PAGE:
Want more books like World War Z?

A trio of bloggers fights zombies and searches for the secrets behind the zombies in Feed by Mira Grant.

A memoir looks back on how an empire rose after electronics were destroyed in Fitzpatrick’s War by Theodore Judson.

A soldier ponders humanity and the disaster that nearly obliterated it as he struggles to protect what is left in The Gone-Away World by Nick Harkaway.

A movie, World War Z, was inspired by the book and made in 2013.


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Matterhorn by Karl Marlantes


Waino Mellas sees Vietnam as a part of a brilliant political plan. He’ll enlist as a Marine, fight, and use his success to gain political glory. Dropped into the chaos of war he’ll face the indifferent jungle, battle, and politics. Can he survive and if he does who will he be?

Jungle rot, resignation towards senseless orders, and battle tension provide a disturbing, bleak, and gruesome picture of the Vietnam War. The politics of manipulative officers, racial tension, and lack of support back home emphasizes a nonromantic view of war. Mellas is a complicated character as selfish political motivations clash with growing empathy for his troops. Other characters such as natural leader Hawke and conflicted China also pull the reader into the story. Matterhorn offers a realistic feeling portrayal of Vietnam, interesting characters, and provokes thought about war (why, how, and its cost).

Want other books like Matterhorn?

A man goes to Vietnam unaware of the danger and perhaps unbearable realities he will encounter in Carl Melcher Goes to Vietnam by Paul Clayton.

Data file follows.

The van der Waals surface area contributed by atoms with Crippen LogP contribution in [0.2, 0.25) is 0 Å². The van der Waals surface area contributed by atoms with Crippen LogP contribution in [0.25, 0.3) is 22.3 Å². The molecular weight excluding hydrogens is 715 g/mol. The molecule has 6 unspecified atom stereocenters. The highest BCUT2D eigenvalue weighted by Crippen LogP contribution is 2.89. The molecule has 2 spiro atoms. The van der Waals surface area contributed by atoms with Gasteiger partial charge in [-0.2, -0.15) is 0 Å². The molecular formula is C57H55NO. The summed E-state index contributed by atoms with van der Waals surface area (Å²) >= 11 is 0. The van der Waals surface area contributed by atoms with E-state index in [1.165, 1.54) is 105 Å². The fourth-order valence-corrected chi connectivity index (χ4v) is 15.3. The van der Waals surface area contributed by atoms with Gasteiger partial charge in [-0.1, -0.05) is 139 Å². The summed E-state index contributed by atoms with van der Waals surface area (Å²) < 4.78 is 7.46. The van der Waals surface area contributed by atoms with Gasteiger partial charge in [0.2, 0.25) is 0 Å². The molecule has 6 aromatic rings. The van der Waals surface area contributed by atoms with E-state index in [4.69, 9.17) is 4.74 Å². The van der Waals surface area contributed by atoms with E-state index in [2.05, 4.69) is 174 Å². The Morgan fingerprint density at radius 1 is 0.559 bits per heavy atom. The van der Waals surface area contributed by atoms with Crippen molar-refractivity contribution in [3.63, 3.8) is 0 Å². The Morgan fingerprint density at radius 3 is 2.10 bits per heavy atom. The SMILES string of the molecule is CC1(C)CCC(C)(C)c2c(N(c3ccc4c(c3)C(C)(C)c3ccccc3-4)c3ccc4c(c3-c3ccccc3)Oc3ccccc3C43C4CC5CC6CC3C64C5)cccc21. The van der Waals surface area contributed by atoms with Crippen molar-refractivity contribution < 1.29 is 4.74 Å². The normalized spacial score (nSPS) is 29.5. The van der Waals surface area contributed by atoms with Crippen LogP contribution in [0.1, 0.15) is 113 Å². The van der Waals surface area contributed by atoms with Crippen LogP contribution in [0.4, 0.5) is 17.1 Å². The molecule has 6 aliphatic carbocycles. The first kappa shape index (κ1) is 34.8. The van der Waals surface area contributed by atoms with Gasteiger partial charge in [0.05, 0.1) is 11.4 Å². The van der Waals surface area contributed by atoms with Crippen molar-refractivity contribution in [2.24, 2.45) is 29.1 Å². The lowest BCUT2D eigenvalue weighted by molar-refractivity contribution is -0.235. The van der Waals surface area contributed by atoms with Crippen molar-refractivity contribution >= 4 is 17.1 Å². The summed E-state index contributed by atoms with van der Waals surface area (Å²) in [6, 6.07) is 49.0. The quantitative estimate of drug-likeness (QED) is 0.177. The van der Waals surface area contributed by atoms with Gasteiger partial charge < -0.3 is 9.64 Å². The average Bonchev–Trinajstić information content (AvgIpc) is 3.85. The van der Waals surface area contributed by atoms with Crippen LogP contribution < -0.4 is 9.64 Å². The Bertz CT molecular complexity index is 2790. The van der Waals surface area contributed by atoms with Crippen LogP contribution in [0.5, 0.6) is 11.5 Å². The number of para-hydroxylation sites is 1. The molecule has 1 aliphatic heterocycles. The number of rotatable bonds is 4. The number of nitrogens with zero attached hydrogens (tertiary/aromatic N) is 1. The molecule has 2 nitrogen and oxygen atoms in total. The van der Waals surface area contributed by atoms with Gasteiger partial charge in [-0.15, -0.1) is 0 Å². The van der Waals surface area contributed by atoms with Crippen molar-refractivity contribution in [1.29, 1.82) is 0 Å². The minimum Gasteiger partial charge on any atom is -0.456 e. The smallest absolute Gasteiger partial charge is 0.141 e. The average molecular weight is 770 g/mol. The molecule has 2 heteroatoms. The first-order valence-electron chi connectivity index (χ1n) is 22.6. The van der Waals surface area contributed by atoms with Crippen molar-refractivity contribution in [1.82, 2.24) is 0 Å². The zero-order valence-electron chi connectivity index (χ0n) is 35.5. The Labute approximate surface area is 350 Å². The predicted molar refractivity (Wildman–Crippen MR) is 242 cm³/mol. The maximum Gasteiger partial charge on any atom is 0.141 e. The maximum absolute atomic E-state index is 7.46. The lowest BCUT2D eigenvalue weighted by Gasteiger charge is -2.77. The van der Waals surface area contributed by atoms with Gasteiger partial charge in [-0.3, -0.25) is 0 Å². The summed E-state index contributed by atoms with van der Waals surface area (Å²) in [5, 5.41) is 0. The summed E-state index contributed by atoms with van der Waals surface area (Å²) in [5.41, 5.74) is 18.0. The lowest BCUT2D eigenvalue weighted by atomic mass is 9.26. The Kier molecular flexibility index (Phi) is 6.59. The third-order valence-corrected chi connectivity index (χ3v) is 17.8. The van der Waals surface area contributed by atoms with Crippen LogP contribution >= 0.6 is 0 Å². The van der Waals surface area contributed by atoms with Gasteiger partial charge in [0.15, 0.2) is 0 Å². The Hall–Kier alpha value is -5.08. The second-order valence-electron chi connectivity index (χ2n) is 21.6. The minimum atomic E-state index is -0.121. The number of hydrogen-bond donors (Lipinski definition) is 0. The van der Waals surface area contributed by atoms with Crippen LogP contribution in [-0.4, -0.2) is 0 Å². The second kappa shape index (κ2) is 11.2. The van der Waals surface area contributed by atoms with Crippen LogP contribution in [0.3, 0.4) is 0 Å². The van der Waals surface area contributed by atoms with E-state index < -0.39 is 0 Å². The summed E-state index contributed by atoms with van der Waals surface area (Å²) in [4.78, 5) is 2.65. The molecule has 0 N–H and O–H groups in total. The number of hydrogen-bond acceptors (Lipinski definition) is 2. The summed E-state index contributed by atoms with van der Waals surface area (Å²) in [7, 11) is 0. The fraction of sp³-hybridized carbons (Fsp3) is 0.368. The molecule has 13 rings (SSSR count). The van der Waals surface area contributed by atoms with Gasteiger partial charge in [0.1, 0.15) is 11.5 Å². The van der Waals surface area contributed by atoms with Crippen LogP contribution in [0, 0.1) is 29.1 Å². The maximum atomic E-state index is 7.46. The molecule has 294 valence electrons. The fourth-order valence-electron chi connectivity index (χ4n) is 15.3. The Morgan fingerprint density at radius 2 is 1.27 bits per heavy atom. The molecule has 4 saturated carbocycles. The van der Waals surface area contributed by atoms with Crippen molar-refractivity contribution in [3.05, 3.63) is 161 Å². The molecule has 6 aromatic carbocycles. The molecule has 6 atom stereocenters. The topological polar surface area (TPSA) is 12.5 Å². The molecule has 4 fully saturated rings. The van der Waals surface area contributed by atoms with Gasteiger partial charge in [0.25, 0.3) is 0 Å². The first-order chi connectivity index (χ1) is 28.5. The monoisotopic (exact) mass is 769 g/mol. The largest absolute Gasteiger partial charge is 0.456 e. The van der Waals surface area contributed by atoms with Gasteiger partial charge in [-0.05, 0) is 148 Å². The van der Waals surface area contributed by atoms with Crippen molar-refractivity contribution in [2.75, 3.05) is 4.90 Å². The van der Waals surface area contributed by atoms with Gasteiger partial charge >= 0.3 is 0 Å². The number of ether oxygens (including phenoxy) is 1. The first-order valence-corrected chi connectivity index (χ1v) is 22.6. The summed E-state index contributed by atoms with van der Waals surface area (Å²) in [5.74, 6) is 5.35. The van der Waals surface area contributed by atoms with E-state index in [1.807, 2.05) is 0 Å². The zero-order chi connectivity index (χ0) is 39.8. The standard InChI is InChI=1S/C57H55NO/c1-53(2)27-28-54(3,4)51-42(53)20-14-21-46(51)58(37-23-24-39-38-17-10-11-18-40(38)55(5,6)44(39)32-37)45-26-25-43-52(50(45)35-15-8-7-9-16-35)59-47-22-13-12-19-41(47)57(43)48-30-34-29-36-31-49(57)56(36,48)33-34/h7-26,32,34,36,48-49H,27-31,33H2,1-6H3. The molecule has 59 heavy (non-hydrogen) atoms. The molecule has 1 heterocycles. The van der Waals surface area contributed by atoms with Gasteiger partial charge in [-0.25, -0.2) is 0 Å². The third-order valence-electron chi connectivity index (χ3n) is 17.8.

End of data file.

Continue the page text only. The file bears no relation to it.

A Marine platoon struggles to survive the dangers of the Vietnam War in Fields of Fire by James Webb.

Books such as the author’s nonfiction What It Is Like to Go to War provide a look at fighting in war and its effects.

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The Governess of Highland Hall by Carrie Turansky

The Governess of Highland Hall (Edwardian Brides, #1)

Missionary Julia Foster becomes governess at Highland Hall in order to support her family. Highland’s master, William Ramsay, attracts her with his determination to survive a troubled past and uncertain future. When Highland’s survival seems dependent on the two being separate what will be their fate?

Julia Foster is endearingly outspoken to the Rochester-like Ramsay. Their loyalty to their families could push them apart but also makes the reader root for them. Two other minor romances also draw the reader into the story. The strict social and class restrictions are shown well. Details of 1911 like dress, the beginning prominence of cars, and the ‘death tax’ show the time period. Highland Hall is a vivid world which could represent an Edwardian English aristocratic household. The Governess of Highland Hall could be for those looking for Christian or sweet romance, the enclosed world of an English estate, and/or Edwardian England.

Want other books like The Governess of Highland Hall?

Life in Ashton Park will never be the same as WWI begins and the children of English lord Sir William search for love in Ashton Park by Murray Pura.

An heiress disguises herself as a servant at Fairbourne Hall and learns about that life while falling in love with  the hall’s master in The Maid of Fairbourne Hall by Julie Klassen. (Click here to read a post I wrote about the book.)

Books such as Life Below Stairs: True Lives of Edwardian Servants by Alison Maloney provide information about life during this time period.